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Meal plan for February 18th-24th

Troy got in the pool with Jack for swimming lessons last week.  I sat in the stands knitting, and as I was looking around, a realization hit me like a truck.

I am the slut of the Tiny Tots.

All of the moms wear one piece suits with shorts, and usually t-shirts over them.  I on the other hand, am the only mom in a bikini.

Here is the thing, I typically need a swimming suit only once or twice a year.  I’ve had the same two suits for the last five years.  I refuse to buy another swimming suit just to wear it for 30 minutes on Tuesdays and Thursdays.

Besides, if I went out and bought a one piece suit, I’d resemble a 12 year old boy.  So that is that, the bikini stays, and my skanky reputation remains.

Jack’s surgery is less than two weeks away, and I’m so excited for this to be over.  I swear his snoring has increased, and he seems to have caught more colds this year than he has ever had.  Constant sore throats, snotty noses, an ear infection (second ever), and off and on fevers.  Nothing has changed from last year (he still goes to preschool, plays at the germ farm at the mall); just those dang tonsils.

We took him to the pediatrician again on Monday for potential strep throat.  She is new to the practice, and hasn’t met Jack before.  She looked in his mouth, and was the third medical professional to audibly gasp at the size of those tonsils.  She declared that they were “at capacity” and was glad to hear that his surgery was scheduled soon.

The last one is my favorite.  This video doesn’t capture the scary “stop breathing for 10 seconds at a time” gasps.

And yes, we still use the baby monitor.  Troy insists on it because of his weird anxiety issues when it comes to Jack.

Jack is sleeping over at my sister’s house next Saturday.  I’m spending the time cleaning, and preparing food for Jack’s post-op.  I’m thinking homemade ice cream (chocolate of course), homemade jello, and probably some popsicles.  I’m also going to try my hand at homemade frozen yogurt.  If you’ve been through this before, any other food you can recommend we have on hand?

There is a part of me that is putting way too much on this surgery.  I’m picturing two weeks post-op, my crazy energetic boy has calmed down, is clothed, and is sitting quietly in the corner reading a book to himself.  I secretly hope that the quality sleep brought on by the smaller tonsils will steal 25% of his energy.

If that doesn’t happen, we can always follow up on our previous plan of creating a workout routine called “J-90x” in which we film Jack for 15 minutes at a time.  If you follow along, you will burn 19,00 calories a day.  Here is the ad:

-Have a dance party
-Climb the hallway wall (I’m not joking about this one)
-Run around the fireplace at warp speed 452 times
-Jump from one couch to another as fast as you can
-Jump on the couch insisting that your mother throw pillows at you
-Have another dance party
-Do jumping Jacks

And that is just the first 45 seconds of the video.  You feel the burn while we count our piles of cash.

Meal plan time!  Reminder, I only plan dinners, because breakfast is always smoothies or eggs with something, and lunches are always leftovers.  We rarely eat dessert during the week, and our dinner drink of choice is water kefir soda.

Monday:: Roasted chicken, crispy Brussels sprouts, and whole wheat knock off Red Lobster biscuits.  Don’t yell at me. As if the recipe wasn’t coming soon.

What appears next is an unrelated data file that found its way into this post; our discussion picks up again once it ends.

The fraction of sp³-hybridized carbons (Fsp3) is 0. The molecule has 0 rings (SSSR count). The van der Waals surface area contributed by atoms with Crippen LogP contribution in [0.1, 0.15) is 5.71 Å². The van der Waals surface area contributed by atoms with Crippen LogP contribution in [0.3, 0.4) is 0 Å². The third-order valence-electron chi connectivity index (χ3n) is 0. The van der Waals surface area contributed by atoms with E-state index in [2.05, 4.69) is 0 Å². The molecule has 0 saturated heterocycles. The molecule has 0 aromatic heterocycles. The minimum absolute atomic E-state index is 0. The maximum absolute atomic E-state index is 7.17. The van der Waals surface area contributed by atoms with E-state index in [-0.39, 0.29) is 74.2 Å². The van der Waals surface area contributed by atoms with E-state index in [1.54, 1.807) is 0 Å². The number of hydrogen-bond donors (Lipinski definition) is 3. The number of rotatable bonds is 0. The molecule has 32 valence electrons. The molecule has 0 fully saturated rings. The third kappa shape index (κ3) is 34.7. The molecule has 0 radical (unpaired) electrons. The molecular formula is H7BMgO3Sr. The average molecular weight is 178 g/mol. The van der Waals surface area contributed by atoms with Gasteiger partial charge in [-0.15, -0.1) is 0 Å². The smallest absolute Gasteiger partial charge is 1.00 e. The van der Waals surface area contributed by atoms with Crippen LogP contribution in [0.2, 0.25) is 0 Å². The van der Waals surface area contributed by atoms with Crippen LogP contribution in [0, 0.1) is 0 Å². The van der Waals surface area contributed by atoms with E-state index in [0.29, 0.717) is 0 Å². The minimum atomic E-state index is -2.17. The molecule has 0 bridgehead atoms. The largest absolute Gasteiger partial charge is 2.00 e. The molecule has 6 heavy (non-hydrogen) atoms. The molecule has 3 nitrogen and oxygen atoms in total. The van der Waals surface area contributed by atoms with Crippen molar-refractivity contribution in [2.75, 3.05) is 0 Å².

Tuesday:: Tomato soup (canned from the garden last year), quesadillas, and salad.

Wednesday:: Breakfast for dinner.  Whole wheat coconut oil waffles, bacon, sausage, and world’s best scrambled eggs.

Thursday:: My mother-in-law’s fish (recipe coming soon), onion rings, and salad.

Friday:: Popcorn dinner.  Yes, seriously we eat popcorn for dinner.  It’s popcorn, leftovers, cheese slices, fruit, and cut up veggies.  Everyone gets as much as they want, and no one leaves hungry.  I adore Fridays because it is the easiest night of the week for making everyone happy!

Saturday:: Jack is spending the night at my sister’s, so we’ll likely just clean out the fridge.

Sunday:: Family dinner at my parent’s.

I spend $3.50 on raw milk and $10 on 2 dozen eggs (the price went up $1 a dozen, but they’re worth it) from the farm.  They haven’t had eggs for over a month, and we’ve had the same eggs from Costco languishing in our fridge.  They’re so boring compared to local free-range eggs.  I walked in to the farm store and saw 2 dozen and a 18 count carton of eggs.  I wanted them ALL, but seeing them there after a month’s hiatus brought me so much joy, that I decided to leave the 18 count to hopefully brighten someone’s day.

At the grocery store, I spent $37.56.  I’m going to Costco later today for organic spinach, carrots, and apples.

What are you having this week?

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25 comments on “Meal plan for February 18th-24th”

  1. That poor little guy! My husband used to stop then gasp in his sleep, too. Terrifying!

  2. I had mine out at 24 and once I was past the “no milk” days, I ate macaroni and cheese, graham crackers broken up with milk over them (they got nice and soft, but still kind of substantial), and tuna mixed with mayo. I think my mom was excited about having the opportunity to take care of a sick “child” again, so she was prepared with every soft food imaginable, but those were the ones I wanted.

    When I took my first daughter to swim lessons, I was also too cheap/lazy to buy a new swim suit, so I was there in a bikini amongst the mainly modest. Thankfully for me there was another two-piece mom in the class. We never actually spoke, but I’m convinced at one point we shared a solidarity look with one another.